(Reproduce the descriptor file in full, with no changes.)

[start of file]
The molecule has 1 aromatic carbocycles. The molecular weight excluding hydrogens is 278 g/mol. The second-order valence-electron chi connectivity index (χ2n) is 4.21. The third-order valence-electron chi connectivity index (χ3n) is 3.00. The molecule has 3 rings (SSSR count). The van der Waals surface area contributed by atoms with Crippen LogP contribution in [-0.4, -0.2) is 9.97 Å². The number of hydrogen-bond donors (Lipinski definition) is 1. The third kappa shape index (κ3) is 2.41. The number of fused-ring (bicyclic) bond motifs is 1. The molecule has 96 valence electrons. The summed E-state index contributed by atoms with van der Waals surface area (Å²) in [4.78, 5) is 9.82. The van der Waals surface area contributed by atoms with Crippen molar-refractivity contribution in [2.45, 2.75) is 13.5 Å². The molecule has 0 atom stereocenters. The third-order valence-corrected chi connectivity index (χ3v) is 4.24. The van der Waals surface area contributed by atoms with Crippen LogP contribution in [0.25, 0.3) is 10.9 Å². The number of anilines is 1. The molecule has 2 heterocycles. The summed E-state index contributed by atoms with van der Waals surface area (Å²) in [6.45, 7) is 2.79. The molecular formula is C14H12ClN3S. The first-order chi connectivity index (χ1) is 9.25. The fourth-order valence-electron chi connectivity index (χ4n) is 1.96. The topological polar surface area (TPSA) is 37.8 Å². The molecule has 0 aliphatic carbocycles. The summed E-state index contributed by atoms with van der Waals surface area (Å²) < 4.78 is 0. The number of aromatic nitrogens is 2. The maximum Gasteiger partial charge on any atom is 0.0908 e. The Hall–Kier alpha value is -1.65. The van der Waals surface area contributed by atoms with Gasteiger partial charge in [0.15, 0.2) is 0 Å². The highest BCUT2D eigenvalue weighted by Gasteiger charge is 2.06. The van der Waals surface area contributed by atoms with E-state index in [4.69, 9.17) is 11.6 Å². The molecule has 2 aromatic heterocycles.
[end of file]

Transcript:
The molecule has 1 aromatic carbocycles. The molecular weight excluding hydrogens is 278 g/mol. The second-order valence-electron chi connectivity index (χ2n) is 4.21. The third-order valence-electron chi connectivity index (χ3n) is 3.00. The molecule has 3 rings (SSSR count). The van der Waals surface area contributed by atoms with Crippen LogP contribution in [-0.4, -0.2) is 9.97 Å². The number of hydrogen-bond donors (Lipinski definition) is 1. The third kappa shape index (κ3) is 2.41. The number of fused-ring (bicyclic) bond motifs is 1. The molecule has 96 valence electrons. The summed E-state index contributed by atoms with van der Waals surface area (Å²) in [4.78, 5) is 9.82. The van der Waals surface area contributed by atoms with Crippen molar-refractivity contribution in [2.45, 2.75) is 13.5 Å². The molecule has 0 atom stereocenters. The third-order valence-corrected chi connectivity index (χ3v) is 4.24. The van der Waals surface area contributed by atoms with Crippen LogP contribution in [0.25, 0.3) is 10.9 Å². The number of anilines is 1. The molecule has 2 heterocycles. The summed E-state index contributed by atoms with van der Waals surface area (Å²) in [6.45, 7) is 2.79. The molecular formula is C14H12ClN3S. The first-order chi connectivity index (χ1) is 9.25. The fourth-order valence-electron chi connectivity index (χ4n) is 1.96. The topological polar surface area (TPSA) is 37.8 Å². The molecule has 0 aliphatic carbocycles. The summed E-state index contributed by atoms with van der Waals surface area (Å²) < 4.78 is 0. The number of aromatic nitrogens is 2. The maximum Gasteiger partial charge on any atom is 0.0908 e. The Hall–Kier alpha value is -1.65. The van der Waals surface area contributed by atoms with Gasteiger partial charge in [0.15, 0.2) is 0 Å². The highest BCUT2D eigenvalue weighted by Gasteiger charge is 2.06. The van der Waals surface area contributed by atoms with E-state index in [4.69, 9.17) is 11.6 Å². The molecule has 2 aromatic heterocycles.